This is a Reblog of a post by Giovanni Dienstmann (See the original post here)
This Reblog is a precise but comprehensive assessment, a clear recognition of the essence of humanity’s evolution.
As a child and teenager, I never had any interest in religion—yet later on I discovered that I had in me the inclination to become a deeply spiritual man. That inclination was not being triggered by the religious dogmas and practices that I was exposed to, so I felt it simply wasn’t for me. At that time I was not aware of the distinctions of spirituality vs religion.
I grew up in a regular, mildly religious middle-class family. My parents identified themselves as Christians, but they didn’t really go to church. My dad wanted me to go through catechism classes, but he never forced me to—I just attended one, because he insisted, but felt no pull to continue. For me, religion was something boring and lifeless, something that old people did.
On the other hand, once I discovered spirituality, it fired me up in life. It gave me meaning, direction and purpose. It helped me to grow as a person. It gave me tools to overcome the worst in myself, to develop myself, and to explore the transcendental aspects of our existence.
The fire for spirituality—for deeper meaning, direction and truth—is inherent in all people. For some of us, it is drowned by cynicism, skepticism, and scientific materialism; for others, it is expressed in limiting ways through a blind religious faith. Happy are those who recognize and own this drive, keeping it pure and letting it guide their lives in a constructive way.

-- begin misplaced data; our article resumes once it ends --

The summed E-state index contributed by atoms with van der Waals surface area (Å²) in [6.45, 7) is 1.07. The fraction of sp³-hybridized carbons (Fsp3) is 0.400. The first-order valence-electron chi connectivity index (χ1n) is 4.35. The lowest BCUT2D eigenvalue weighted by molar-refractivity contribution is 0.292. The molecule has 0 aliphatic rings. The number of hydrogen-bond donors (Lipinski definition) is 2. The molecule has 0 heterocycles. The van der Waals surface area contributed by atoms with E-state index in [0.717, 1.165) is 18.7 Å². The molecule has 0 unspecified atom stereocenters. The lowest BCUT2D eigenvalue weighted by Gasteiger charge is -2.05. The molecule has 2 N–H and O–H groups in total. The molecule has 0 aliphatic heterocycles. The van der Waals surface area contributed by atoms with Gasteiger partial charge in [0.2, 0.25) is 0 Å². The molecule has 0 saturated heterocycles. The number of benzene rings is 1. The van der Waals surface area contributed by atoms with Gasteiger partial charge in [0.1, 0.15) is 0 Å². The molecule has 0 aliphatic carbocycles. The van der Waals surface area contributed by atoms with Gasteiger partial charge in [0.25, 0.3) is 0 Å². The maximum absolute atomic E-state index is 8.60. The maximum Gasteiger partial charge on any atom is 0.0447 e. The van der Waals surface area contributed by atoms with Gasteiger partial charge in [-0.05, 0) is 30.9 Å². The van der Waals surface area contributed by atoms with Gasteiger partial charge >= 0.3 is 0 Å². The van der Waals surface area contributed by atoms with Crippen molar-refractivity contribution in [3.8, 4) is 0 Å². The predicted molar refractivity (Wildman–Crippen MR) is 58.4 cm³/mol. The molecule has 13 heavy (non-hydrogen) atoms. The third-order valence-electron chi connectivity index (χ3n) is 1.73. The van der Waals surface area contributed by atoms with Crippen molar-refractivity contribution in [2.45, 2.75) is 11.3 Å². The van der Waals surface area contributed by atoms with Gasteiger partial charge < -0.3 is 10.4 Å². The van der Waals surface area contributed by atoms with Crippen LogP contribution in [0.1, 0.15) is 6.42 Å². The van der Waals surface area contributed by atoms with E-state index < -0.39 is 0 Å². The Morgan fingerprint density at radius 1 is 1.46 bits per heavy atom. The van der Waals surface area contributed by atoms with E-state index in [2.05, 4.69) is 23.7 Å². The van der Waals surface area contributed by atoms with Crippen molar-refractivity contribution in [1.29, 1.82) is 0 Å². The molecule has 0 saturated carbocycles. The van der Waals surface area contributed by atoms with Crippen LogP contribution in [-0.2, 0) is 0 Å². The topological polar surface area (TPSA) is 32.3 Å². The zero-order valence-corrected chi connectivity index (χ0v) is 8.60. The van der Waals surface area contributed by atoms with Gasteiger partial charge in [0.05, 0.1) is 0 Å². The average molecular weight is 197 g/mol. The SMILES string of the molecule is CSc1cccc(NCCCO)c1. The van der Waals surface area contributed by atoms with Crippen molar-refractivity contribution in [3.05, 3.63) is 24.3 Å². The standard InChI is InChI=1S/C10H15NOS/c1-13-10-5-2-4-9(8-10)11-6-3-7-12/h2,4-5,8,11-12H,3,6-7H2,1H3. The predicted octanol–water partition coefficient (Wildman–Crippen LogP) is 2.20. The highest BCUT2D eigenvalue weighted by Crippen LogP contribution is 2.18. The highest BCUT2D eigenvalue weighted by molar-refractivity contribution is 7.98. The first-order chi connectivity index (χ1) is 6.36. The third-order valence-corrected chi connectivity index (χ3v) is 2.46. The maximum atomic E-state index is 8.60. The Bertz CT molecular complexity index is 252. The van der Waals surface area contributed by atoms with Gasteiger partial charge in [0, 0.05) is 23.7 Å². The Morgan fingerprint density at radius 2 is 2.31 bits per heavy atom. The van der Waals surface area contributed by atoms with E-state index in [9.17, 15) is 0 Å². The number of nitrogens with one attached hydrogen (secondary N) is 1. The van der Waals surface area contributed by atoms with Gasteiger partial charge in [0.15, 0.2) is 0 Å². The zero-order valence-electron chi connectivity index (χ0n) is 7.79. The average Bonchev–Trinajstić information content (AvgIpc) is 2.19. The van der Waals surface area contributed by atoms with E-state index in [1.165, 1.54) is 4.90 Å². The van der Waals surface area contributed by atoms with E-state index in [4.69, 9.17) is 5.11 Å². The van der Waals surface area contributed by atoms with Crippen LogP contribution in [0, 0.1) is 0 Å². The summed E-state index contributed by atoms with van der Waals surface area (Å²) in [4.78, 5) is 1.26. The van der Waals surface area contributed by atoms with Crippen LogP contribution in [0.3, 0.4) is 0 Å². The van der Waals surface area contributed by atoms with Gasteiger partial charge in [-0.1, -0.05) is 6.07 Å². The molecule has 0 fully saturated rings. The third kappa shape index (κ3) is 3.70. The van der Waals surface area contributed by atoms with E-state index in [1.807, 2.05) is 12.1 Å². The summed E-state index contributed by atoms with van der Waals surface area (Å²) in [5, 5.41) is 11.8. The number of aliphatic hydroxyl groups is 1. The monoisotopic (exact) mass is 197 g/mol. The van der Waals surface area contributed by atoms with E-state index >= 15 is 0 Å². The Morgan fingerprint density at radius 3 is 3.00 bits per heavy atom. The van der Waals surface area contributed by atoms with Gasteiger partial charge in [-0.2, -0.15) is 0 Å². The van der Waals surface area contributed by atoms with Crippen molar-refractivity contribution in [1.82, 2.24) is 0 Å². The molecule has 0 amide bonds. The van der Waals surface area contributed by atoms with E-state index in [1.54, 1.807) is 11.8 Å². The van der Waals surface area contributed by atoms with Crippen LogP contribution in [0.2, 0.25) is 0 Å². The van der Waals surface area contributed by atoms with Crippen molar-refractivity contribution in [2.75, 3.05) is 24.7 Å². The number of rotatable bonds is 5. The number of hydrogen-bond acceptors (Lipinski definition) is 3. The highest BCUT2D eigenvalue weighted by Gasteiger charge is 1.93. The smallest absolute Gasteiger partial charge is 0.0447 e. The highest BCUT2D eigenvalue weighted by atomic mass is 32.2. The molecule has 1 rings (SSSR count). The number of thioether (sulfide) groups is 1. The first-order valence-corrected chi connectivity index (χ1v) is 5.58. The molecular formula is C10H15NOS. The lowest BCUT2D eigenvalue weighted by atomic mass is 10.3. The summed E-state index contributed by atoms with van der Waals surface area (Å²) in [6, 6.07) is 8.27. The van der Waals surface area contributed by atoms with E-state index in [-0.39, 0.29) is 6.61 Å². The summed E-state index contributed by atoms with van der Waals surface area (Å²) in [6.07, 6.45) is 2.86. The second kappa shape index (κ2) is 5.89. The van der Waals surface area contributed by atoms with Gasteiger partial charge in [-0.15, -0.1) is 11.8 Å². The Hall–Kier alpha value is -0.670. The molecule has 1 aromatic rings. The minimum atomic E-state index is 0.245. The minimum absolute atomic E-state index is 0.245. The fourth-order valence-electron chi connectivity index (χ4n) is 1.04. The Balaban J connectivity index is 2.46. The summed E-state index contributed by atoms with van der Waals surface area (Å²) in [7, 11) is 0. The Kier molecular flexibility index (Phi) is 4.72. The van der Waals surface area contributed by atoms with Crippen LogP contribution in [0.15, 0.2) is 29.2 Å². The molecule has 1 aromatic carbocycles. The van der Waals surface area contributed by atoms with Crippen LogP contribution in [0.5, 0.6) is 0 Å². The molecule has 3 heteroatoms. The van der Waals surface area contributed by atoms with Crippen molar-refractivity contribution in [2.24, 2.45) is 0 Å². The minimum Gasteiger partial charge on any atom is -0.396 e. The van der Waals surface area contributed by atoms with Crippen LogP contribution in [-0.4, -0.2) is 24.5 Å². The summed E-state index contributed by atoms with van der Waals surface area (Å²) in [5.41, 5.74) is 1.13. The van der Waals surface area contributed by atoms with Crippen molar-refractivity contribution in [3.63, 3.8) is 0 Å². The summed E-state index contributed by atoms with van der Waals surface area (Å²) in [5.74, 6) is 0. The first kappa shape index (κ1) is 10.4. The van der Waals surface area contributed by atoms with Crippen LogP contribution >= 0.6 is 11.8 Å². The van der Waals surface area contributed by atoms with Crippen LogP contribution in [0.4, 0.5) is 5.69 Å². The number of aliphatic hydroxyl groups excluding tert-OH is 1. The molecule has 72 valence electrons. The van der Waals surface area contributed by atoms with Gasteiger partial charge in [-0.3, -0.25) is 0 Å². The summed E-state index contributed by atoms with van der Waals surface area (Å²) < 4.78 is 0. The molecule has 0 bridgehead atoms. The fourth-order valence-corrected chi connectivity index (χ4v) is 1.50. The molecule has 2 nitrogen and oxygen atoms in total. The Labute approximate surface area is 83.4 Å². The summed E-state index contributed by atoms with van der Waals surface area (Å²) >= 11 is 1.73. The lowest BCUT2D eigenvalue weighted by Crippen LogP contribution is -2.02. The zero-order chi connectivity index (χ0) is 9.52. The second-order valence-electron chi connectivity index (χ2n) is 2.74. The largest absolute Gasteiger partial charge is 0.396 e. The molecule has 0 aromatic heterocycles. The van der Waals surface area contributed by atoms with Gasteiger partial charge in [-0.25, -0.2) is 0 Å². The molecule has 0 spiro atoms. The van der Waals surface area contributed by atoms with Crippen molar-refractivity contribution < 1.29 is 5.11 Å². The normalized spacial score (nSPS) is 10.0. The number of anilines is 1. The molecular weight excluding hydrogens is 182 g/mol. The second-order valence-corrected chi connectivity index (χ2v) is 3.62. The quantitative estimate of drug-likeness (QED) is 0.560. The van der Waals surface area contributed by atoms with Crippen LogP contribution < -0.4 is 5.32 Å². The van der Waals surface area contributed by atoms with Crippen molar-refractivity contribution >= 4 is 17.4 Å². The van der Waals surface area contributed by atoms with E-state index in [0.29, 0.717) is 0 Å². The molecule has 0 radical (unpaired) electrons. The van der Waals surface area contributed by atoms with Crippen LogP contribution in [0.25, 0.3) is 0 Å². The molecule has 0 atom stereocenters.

There can be spirituality without religion, religion without spirituality, and religion and spirituality together—it depends on what you want, and how you approach it.
In this article I will compare and contrast religion and spirituality, exploring the differences and similarities between them. The goal is not to put anyone down, but to bring clarity as to the differences, so you can follow your spirituality in the most empowering way possible for you—linked to a specific religion or not.
Spirituality vs Religion